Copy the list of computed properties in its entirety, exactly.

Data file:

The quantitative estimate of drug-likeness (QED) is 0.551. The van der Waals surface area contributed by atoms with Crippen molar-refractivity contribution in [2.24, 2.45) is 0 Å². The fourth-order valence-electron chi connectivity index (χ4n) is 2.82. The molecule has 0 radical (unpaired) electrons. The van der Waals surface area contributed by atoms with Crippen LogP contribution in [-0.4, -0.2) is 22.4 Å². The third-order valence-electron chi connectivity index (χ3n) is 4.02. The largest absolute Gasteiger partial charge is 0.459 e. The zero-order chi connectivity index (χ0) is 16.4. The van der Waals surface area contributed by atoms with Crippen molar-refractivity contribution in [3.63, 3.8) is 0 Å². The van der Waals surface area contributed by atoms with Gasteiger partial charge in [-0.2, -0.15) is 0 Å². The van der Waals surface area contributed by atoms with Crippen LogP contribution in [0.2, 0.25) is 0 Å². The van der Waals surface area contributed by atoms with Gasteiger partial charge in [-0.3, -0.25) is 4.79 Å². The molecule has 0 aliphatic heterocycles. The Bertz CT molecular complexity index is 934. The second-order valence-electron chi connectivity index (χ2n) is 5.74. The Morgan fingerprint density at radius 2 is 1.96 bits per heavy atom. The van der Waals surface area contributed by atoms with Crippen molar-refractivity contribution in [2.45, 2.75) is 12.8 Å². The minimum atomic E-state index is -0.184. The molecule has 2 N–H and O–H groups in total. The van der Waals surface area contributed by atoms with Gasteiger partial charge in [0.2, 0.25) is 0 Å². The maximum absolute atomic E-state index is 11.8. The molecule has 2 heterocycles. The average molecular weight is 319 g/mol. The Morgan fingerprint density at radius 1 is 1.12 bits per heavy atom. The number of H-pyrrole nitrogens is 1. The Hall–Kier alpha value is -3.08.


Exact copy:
The quantitative estimate of drug-likeness (QED) is 0.551. The van der Waals surface area contributed by atoms with Crippen molar-refractivity contribution in [2.24, 2.45) is 0 Å². The fourth-order valence-electron chi connectivity index (χ4n) is 2.82. The molecule has 0 radical (unpaired) electrons. The van der Waals surface area contributed by atoms with Crippen LogP contribution in [-0.4, -0.2) is 22.4 Å². The third-order valence-electron chi connectivity index (χ3n) is 4.02. The largest absolute Gasteiger partial charge is 0.459 e. The zero-order chi connectivity index (χ0) is 16.4. The van der Waals surface area contributed by atoms with Crippen molar-refractivity contribution in [3.63, 3.8) is 0 Å². The van der Waals surface area contributed by atoms with Gasteiger partial charge in [-0.2, -0.15) is 0 Å². The van der Waals surface area contributed by atoms with Crippen LogP contribution in [0.2, 0.25) is 0 Å². The van der Waals surface area contributed by atoms with Gasteiger partial charge in [-0.3, -0.25) is 4.79 Å². The molecule has 0 aliphatic heterocycles. The Bertz CT molecular complexity index is 934. The second-order valence-electron chi connectivity index (χ2n) is 5.74. The Morgan fingerprint density at radius 2 is 1.96 bits per heavy atom. The van der Waals surface area contributed by atoms with Crippen molar-refractivity contribution in [2.45, 2.75) is 12.8 Å². The minimum atomic E-state index is -0.184. The molecule has 2 N–H and O–H groups in total. The van der Waals surface area contributed by atoms with Gasteiger partial charge in [0.2, 0.25) is 0 Å². The maximum absolute atomic E-state index is 11.8. The molecule has 2 heterocycles. The average molecular weight is 319 g/mol. The Morgan fingerprint density at radius 1 is 1.12 bits per heavy atom. The number of H-pyrrole nitrogens is 1. The Hall–Kier alpha value is -3.08.